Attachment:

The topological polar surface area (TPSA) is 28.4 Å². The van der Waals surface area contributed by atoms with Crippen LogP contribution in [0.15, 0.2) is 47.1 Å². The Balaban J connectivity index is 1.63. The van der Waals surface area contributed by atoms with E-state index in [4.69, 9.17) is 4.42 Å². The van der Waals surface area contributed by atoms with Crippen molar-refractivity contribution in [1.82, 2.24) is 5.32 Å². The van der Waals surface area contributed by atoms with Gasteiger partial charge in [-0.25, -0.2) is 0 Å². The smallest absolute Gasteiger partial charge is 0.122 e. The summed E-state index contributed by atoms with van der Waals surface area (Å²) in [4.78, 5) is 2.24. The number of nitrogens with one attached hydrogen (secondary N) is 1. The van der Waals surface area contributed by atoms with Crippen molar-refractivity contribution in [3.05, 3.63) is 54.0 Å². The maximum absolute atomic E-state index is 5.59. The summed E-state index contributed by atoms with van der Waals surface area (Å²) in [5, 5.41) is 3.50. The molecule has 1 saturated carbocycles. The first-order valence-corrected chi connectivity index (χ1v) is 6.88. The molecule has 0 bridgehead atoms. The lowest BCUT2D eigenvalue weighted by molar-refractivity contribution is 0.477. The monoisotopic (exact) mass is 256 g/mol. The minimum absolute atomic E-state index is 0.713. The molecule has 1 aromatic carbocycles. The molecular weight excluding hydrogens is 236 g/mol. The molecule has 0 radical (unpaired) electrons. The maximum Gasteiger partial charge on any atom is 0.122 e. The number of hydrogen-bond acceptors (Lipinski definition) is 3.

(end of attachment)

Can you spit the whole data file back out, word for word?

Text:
The topological polar surface area (TPSA) is 28.4 Å². The van der Waals surface area contributed by atoms with Crippen LogP contribution in [0.15, 0.2) is 47.1 Å². The Balaban J connectivity index is 1.63. The van der Waals surface area contributed by atoms with E-state index in [4.69, 9.17) is 4.42 Å². The van der Waals surface area contributed by atoms with Crippen molar-refractivity contribution in [1.82, 2.24) is 5.32 Å². The van der Waals surface area contributed by atoms with Gasteiger partial charge in [-0.25, -0.2) is 0 Å². The smallest absolute Gasteiger partial charge is 0.122 e. The summed E-state index contributed by atoms with van der Waals surface area (Å²) in [4.78, 5) is 2.24. The number of nitrogens with one attached hydrogen (secondary N) is 1. The van der Waals surface area contributed by atoms with Crippen molar-refractivity contribution in [3.05, 3.63) is 54.0 Å². The maximum absolute atomic E-state index is 5.59. The summed E-state index contributed by atoms with van der Waals surface area (Å²) in [5, 5.41) is 3.50. The molecule has 1 saturated carbocycles. The first-order valence-corrected chi connectivity index (χ1v) is 6.88. The molecule has 0 bridgehead atoms. The lowest BCUT2D eigenvalue weighted by molar-refractivity contribution is 0.477. The monoisotopic (exact) mass is 256 g/mol. The minimum absolute atomic E-state index is 0.713. The molecule has 1 aromatic carbocycles. The molecular weight excluding hydrogens is 236 g/mol. The molecule has 0 radical (unpaired) electrons. The maximum Gasteiger partial charge on any atom is 0.122 e. The number of hydrogen-bond acceptors (Lipinski definition) is 3.